“There you will find my servants, and they will teach you my commandments and statutes, and you shall follow their words.
“And this is the promise: If you shall obey my word that I speak to you today, and make a kingdom for my name in the place that I have told you, and pay heed to all the words that my servants there shall speak to you—then I shall bless you richly and cause you to prosper in the face of your foes and to defeat them when they come against you. And yet more, for when decay takes your body, your soul shall come to commune with me in blessedness and holiness, if you truly believe in Him who is to come.
“But if you do not obey my words, cursing shall follow you wherever you go and in all your endeavors. And if the kingdom you raise up for my name falls away from my service, it shall not stand.
“But there shall always be some who remain true to me; for I am with those who are with me.”
Then Ainatar ceased speaking for a moment, and the Min rose up again. Some then turned wholly back to Ainatar again, but the greater part did not. And they saw the Min that Erag had trampled in his haste to get him gone from there, and perceived that they were dead. And it was a great sorrow to many, for this was the first death to come upon them. But it was not the last.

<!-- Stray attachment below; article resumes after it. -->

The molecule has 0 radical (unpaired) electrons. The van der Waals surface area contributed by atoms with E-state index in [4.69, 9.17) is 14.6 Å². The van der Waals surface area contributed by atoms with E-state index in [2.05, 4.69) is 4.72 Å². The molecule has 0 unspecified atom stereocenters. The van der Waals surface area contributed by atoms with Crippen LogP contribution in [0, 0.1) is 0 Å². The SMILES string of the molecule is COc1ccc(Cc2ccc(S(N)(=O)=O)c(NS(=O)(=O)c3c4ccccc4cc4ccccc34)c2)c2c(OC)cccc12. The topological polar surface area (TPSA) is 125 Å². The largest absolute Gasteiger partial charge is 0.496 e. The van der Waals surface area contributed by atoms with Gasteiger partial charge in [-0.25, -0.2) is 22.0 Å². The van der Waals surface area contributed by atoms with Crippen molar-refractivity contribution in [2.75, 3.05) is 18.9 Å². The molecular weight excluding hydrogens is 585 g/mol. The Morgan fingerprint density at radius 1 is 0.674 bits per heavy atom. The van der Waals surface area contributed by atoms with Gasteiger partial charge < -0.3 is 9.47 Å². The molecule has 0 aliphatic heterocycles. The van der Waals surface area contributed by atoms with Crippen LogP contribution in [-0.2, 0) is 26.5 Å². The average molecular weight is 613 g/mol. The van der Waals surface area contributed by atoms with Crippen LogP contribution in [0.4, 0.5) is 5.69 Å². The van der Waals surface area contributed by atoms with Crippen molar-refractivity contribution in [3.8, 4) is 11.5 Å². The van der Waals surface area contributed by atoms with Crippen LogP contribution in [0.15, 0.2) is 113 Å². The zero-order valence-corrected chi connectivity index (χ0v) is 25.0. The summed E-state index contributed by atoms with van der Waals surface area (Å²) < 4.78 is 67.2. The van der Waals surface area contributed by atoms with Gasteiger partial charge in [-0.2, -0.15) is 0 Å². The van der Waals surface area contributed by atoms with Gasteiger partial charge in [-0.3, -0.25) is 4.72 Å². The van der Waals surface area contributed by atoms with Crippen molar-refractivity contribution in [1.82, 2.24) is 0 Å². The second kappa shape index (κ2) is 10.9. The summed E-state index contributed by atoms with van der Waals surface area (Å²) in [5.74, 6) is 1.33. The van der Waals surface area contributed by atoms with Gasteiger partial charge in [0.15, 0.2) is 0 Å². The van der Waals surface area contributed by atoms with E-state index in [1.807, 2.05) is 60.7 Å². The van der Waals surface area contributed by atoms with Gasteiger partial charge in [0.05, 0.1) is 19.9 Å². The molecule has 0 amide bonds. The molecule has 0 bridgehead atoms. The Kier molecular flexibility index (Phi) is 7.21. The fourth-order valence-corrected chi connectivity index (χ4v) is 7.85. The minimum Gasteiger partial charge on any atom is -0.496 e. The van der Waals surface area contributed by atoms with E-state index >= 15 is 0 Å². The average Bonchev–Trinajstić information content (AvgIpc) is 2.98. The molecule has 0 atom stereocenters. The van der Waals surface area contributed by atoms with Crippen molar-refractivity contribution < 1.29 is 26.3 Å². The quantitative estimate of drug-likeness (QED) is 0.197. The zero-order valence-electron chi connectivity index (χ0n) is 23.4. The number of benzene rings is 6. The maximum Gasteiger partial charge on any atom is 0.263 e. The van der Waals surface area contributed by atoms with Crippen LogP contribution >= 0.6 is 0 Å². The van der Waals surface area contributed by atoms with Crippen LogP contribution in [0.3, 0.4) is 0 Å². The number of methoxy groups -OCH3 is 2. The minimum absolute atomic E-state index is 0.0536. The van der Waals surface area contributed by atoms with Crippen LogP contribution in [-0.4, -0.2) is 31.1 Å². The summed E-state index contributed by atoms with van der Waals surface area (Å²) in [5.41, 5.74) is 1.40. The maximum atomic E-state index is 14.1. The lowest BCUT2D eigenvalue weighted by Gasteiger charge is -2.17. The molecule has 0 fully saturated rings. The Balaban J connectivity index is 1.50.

Then Ainatar called the Attar to come, and they came from around the Min and stood by. And the Min stood all around them still, not knowing what to do or where to go. Ainatar spoke a word more to them then, and his voice trumpeted through all the land, and they all—Min and Attar alike—felt Ainatar’s power.
“The changing of the world is come, and we go to a place prepared beforehand where you will see us no more, neither my glory nor the brightness of the Attar.
“Let the curse fall upon this world! We go!”
And as he said the words, there was a great shaking of the earth, so that all the Min fell down for fear and because of the shaking of the earth. But where Ainatar was, and the Attar around him, the ground was firm as rock. Then a bright flash of light, blinding and awe-full, burst forth more bright than lightning from the earth to the heavens where Ainatar and the Attar were. And when the Min looked again, they were gone. And darkness fell upon the earth.
Then the earth split outward from the place where Ainatar had been, and like rays of gloaming darkness cracks widened and divided the earth into pieces. And the Min, standing on the earth, were divided also. But the family of Aimen, who had turned again to Ainatar when He spoke to them, was not divided, and on one great piece of land they stood together, but in great fear.